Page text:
What will future technology look like and what will it do? Explore the possibilities.
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Consumer Electronics Show 2002
Consumer Electronics Show 2001
The practice of hiding secret messages has existed in many forms for centuries, but the advent of personal computing in the 1980s stepped it up and steganography now exists all around us, invisible right under our noses.
By Mark Mancini
The quantum internet of the future would use the quirky behavior of tiny particles to transmit vast amounts of information and enable applications not possible with today's internet. Still with us? Here's how it works.
LiDAR scanning technology reveals huge Mayan civilization lost beneath the jungles of Guatemala.
Will automated journalism replace human reporting? Software robots are already collecting data and creating 'news' stories with a fill-in-the-blank algorithm.
Kurzweil has a pretty good track record with predictions. What does he have slated for humanity besides the singularity and figuring out the entire human brain by 2099?
Expert tips to get techies ready for the rise of the robots.
By Chris Opfer
"Brainprint" technology could replace fingerprint scans, and a Romanian scientist reportedly can judge whether you're in the right emotional state to be granted access.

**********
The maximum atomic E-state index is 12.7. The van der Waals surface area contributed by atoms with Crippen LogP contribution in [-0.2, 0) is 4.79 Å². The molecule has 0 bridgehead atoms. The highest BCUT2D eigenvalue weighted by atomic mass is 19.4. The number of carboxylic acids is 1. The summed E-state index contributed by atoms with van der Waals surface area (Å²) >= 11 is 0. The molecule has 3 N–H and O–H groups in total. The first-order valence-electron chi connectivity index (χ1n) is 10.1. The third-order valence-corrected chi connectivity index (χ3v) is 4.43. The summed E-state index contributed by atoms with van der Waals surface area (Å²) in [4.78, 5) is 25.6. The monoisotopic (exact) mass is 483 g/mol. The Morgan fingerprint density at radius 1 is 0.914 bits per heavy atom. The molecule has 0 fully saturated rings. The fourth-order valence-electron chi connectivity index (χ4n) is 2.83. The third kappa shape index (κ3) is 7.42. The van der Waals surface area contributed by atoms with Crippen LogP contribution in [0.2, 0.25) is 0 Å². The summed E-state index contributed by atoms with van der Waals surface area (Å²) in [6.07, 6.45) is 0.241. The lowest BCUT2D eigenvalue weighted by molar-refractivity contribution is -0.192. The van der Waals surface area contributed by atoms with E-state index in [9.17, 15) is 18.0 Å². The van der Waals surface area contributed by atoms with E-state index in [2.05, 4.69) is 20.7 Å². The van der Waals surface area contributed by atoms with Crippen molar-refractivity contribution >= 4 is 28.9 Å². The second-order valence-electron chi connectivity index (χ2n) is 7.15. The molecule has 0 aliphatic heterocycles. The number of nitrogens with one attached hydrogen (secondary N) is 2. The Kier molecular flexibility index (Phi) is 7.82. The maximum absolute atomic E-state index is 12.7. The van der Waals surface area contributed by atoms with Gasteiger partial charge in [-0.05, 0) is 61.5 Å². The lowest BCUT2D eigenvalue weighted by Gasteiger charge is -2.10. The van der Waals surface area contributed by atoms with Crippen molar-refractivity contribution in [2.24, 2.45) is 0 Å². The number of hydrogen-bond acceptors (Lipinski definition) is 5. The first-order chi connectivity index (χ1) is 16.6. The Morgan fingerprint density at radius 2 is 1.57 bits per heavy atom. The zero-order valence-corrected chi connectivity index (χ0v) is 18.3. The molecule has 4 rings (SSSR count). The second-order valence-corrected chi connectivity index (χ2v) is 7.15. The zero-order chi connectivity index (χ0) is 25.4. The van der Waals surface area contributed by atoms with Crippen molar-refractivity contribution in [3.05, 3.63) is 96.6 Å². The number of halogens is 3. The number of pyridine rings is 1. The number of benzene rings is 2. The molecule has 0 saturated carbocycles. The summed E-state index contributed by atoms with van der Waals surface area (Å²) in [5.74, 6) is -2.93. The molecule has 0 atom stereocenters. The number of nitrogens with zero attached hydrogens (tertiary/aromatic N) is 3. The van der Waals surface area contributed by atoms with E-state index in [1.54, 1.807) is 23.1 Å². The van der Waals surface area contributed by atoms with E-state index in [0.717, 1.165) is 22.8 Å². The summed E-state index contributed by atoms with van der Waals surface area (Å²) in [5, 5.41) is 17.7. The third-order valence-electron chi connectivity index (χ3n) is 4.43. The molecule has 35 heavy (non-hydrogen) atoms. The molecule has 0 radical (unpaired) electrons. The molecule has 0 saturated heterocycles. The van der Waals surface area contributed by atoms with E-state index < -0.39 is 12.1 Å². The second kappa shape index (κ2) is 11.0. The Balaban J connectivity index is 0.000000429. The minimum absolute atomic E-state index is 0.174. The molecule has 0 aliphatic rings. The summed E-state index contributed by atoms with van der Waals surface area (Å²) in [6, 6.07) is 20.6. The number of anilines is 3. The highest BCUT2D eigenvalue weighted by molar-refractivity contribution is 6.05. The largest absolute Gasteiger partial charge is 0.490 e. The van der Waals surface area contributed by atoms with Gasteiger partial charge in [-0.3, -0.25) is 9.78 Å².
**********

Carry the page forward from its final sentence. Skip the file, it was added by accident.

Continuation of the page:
Harvard researchers announce turning hydrogen into a metal, a breakthrough that could lead to room-temperature superconductors and a revolutionary rocket propellant.
From predictive couponing to groceries delivered by robots straight to the trunk of your self-driving car, 21st-century shopping could offer serious innovations.
Take a holiday trip to Uncanny Valley! A computer brain was trained to compose a carol inspired by a picture of a Christmas tree — with horrible results.
Exoskeletons, prosthetic limbs and mind-controlled computers took center stage in the first-of-its-kind competition in Zurich, Switzerland.
Global Fishing Watch is a new online platform that allows anyone to track large fishing vessels via satellite technology. Would you use it?
By John Donovan
As cities develop, how can technology be used to accommodate growing populations?
What are modern cities doing to accommodate growing populations?
A new robot draws inspiration from the motion of snakes to get around using a pure wave motion.
New company turns collagen into leather hides, right in the lab.
By Alia Hoyt